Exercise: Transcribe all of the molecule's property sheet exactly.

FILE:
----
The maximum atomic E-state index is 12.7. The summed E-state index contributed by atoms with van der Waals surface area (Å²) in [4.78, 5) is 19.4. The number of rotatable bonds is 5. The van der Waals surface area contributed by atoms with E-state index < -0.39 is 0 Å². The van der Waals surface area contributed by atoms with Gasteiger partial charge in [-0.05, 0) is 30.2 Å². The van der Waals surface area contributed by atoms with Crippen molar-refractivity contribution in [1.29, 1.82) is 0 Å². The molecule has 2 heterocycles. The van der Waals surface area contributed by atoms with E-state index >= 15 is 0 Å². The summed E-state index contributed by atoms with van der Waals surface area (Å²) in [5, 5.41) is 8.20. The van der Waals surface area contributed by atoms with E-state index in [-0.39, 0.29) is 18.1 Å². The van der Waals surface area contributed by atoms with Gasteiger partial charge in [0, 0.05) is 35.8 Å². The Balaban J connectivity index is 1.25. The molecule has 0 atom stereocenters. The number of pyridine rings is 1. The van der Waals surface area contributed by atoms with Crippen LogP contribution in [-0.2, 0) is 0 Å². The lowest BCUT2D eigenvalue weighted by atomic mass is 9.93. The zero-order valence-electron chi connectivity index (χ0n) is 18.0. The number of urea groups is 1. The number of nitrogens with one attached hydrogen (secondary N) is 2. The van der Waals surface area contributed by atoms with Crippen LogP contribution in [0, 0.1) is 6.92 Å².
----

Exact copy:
The maximum atomic E-state index is 12.7. The summed E-state index contributed by atoms with van der Waals surface area (Å²) in [4.78, 5) is 19.4. The number of rotatable bonds is 5. The van der Waals surface area contributed by atoms with E-state index < -0.39 is 0 Å². The van der Waals surface area contributed by atoms with Gasteiger partial charge in [-0.05, 0) is 30.2 Å². The van der Waals surface area contributed by atoms with Crippen molar-refractivity contribution in [1.29, 1.82) is 0 Å². The molecule has 2 heterocycles. The van der Waals surface area contributed by atoms with E-state index >= 15 is 0 Å². The summed E-state index contributed by atoms with van der Waals surface area (Å²) in [5, 5.41) is 8.20. The van der Waals surface area contributed by atoms with E-state index in [-0.39, 0.29) is 18.1 Å². The van der Waals surface area contributed by atoms with Gasteiger partial charge in [0, 0.05) is 35.8 Å². The Balaban J connectivity index is 1.25. The molecule has 0 atom stereocenters. The number of pyridine rings is 1. The van der Waals surface area contributed by atoms with Crippen LogP contribution in [-0.2, 0) is 0 Å². The lowest BCUT2D eigenvalue weighted by atomic mass is 9.93. The zero-order valence-electron chi connectivity index (χ0n) is 18.0. The number of urea groups is 1. The number of nitrogens with one attached hydrogen (secondary N) is 2. The van der Waals surface area contributed by atoms with Crippen LogP contribution in [0, 0.1) is 6.92 Å².